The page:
The Indian’s first mission, aimed at a soft landing on Chandrayaan-2, the southern polar region of the Moon, was put into the lunar orbit on 20 August. This entry was confirmed by the Indian Space Agency, ISRO. Chandrayaan-2 was launched on 22 July and left Earth’s orbit on 14 August.
Before reaching final orbit, the spacecraft will now undergo a four-orbital maneuver about 100 km from the lunar surface. Chandrayaan-2 was placed in a precisely defined orbit. After its entry into lunar orbit, the spacecraft will have four more orbit maneuvers to enter its final orbit, passing above the lunar poles at a distance of about 100 km from the lunar surface.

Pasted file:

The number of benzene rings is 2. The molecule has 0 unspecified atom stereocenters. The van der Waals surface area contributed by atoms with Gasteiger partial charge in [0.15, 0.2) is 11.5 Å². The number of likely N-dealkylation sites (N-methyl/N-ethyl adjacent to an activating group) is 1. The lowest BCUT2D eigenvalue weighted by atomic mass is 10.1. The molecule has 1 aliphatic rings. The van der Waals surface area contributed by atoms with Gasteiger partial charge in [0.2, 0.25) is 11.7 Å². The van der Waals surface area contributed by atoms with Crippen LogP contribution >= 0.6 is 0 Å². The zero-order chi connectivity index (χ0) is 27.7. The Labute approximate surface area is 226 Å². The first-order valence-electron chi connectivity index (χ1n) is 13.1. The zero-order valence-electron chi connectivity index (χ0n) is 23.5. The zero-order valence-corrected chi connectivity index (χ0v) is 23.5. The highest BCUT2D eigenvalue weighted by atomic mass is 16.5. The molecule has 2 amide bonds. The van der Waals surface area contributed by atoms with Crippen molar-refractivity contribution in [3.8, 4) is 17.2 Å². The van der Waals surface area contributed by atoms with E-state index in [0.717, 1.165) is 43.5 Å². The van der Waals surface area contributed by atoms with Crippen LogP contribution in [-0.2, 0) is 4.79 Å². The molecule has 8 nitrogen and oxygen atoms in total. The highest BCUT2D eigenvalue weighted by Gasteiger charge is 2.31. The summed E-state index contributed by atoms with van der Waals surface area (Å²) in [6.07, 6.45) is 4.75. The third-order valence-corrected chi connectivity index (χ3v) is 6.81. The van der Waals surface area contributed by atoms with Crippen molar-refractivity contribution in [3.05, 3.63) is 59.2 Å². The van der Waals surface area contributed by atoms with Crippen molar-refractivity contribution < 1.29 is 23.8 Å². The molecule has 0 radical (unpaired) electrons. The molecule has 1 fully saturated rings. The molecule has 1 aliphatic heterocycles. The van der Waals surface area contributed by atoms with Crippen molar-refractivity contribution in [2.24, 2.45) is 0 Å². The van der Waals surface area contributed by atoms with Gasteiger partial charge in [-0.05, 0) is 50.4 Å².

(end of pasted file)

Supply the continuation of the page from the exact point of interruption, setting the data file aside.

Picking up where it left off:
The mission will help scientists gain a better understanding of origins. Detailed topographic studies, extensive mineralogical analysis, and a host of other experiments on the lunar surface conducted on the Moon will help mankind understand the evolution of the Moon.